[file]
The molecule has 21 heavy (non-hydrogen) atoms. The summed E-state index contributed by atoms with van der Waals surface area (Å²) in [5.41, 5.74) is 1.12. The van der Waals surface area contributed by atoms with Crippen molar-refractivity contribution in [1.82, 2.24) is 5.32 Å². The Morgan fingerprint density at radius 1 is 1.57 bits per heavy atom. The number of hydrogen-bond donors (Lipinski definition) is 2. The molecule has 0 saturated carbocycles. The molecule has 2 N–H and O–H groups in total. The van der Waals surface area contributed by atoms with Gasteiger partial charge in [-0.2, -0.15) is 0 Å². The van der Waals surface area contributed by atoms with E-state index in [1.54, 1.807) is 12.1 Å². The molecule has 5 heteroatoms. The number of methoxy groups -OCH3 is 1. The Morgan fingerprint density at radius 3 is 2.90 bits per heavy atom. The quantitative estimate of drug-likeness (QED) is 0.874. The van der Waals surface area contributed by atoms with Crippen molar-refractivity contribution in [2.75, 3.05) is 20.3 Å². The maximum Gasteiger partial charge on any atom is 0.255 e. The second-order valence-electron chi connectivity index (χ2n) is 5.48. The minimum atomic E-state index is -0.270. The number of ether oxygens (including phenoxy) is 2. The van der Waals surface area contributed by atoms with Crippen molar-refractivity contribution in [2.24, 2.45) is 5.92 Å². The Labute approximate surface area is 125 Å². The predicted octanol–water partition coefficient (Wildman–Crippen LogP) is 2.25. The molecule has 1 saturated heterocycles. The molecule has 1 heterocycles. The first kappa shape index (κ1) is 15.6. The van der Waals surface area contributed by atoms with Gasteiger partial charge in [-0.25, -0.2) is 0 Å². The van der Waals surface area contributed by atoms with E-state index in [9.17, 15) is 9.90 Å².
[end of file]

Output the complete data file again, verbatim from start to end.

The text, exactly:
The molecule has 21 heavy (non-hydrogen) atoms. The summed E-state index contributed by atoms with van der Waals surface area (Å²) in [5.41, 5.74) is 1.12. The van der Waals surface area contributed by atoms with Crippen molar-refractivity contribution in [1.82, 2.24) is 5.32 Å². The Morgan fingerprint density at radius 1 is 1.57 bits per heavy atom. The number of hydrogen-bond donors (Lipinski definition) is 2. The molecule has 0 saturated carbocycles. The molecule has 2 N–H and O–H groups in total. The van der Waals surface area contributed by atoms with Gasteiger partial charge in [-0.2, -0.15) is 0 Å². The van der Waals surface area contributed by atoms with E-state index in [1.54, 1.807) is 12.1 Å². The molecule has 5 heteroatoms. The number of methoxy groups -OCH3 is 1. The Morgan fingerprint density at radius 3 is 2.90 bits per heavy atom. The quantitative estimate of drug-likeness (QED) is 0.874. The van der Waals surface area contributed by atoms with Crippen molar-refractivity contribution in [2.75, 3.05) is 20.3 Å². The maximum Gasteiger partial charge on any atom is 0.255 e. The second-order valence-electron chi connectivity index (χ2n) is 5.48. The minimum atomic E-state index is -0.270. The number of ether oxygens (including phenoxy) is 2. The van der Waals surface area contributed by atoms with Crippen molar-refractivity contribution in [2.24, 2.45) is 5.92 Å². The Labute approximate surface area is 125 Å². The predicted octanol–water partition coefficient (Wildman–Crippen LogP) is 2.25. The molecule has 1 saturated heterocycles. The molecule has 1 heterocycles. The first kappa shape index (κ1) is 15.6. The van der Waals surface area contributed by atoms with Gasteiger partial charge in [-0.25, -0.2) is 0 Å². The van der Waals surface area contributed by atoms with E-state index in [9.17, 15) is 9.90 Å².